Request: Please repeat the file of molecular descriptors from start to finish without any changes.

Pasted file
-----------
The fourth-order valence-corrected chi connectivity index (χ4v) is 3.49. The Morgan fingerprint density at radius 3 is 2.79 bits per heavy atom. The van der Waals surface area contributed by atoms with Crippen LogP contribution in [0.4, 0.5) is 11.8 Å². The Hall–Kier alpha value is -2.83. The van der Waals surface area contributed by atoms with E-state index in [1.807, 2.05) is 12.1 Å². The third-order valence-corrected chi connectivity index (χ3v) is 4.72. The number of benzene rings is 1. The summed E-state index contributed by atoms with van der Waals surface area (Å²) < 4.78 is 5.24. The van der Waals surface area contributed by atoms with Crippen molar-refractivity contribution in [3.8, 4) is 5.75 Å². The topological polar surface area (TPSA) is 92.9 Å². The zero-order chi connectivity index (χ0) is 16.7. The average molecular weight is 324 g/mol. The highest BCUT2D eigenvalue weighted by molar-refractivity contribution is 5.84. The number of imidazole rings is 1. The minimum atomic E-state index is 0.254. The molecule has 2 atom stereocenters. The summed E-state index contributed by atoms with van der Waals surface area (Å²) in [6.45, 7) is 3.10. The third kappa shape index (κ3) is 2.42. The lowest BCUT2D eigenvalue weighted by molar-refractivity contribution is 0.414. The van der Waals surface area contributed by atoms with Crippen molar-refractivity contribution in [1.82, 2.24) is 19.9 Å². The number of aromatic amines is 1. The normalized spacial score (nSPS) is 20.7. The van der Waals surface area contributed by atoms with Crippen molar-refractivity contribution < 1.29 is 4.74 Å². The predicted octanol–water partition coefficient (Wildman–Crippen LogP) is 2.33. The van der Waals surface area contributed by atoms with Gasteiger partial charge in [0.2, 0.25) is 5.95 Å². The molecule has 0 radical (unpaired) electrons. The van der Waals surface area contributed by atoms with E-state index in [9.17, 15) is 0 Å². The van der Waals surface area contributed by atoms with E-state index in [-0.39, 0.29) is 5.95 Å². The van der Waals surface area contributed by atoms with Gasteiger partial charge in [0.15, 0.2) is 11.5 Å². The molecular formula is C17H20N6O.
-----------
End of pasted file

The fourth-order valence-corrected chi connectivity index (χ4v) is 3.49. The Morgan fingerprint density at radius 3 is 2.79 bits per heavy atom. The van der Waals surface area contributed by atoms with Crippen LogP contribution in [0.4, 0.5) is 11.8 Å². The Hall–Kier alpha value is -2.83. The van der Waals surface area contributed by atoms with E-state index in [1.807, 2.05) is 12.1 Å². The third-order valence-corrected chi connectivity index (χ3v) is 4.72. The number of benzene rings is 1. The summed E-state index contributed by atoms with van der Waals surface area (Å²) < 4.78 is 5.24. The van der Waals surface area contributed by atoms with Crippen molar-refractivity contribution in [3.8, 4) is 5.75 Å². The topological polar surface area (TPSA) is 92.9 Å². The zero-order chi connectivity index (χ0) is 16.7. The average molecular weight is 324 g/mol. The highest BCUT2D eigenvalue weighted by molar-refractivity contribution is 5.84. The number of imidazole rings is 1. The minimum atomic E-state index is 0.254. The molecule has 2 atom stereocenters. The summed E-state index contributed by atoms with van der Waals surface area (Å²) in [6.45, 7) is 3.10. The third kappa shape index (κ3) is 2.42. The lowest BCUT2D eigenvalue weighted by molar-refractivity contribution is 0.414. The van der Waals surface area contributed by atoms with Crippen molar-refractivity contribution in [1.82, 2.24) is 19.9 Å². The number of aromatic amines is 1. The normalized spacial score (nSPS) is 20.7. The van der Waals surface area contributed by atoms with Crippen molar-refractivity contribution < 1.29 is 4.74 Å². The predicted octanol–water partition coefficient (Wildman–Crippen LogP) is 2.33. The van der Waals surface area contributed by atoms with Gasteiger partial charge in [0.2, 0.25) is 5.95 Å². The molecule has 0 radical (unpaired) electrons. The van der Waals surface area contributed by atoms with E-state index in [9.17, 15) is 0 Å². The van der Waals surface area contributed by atoms with E-state index in [-0.39, 0.29) is 5.95 Å². The van der Waals surface area contributed by atoms with Gasteiger partial charge in [0.15, 0.2) is 11.5 Å². The molecular formula is C17H20N6O.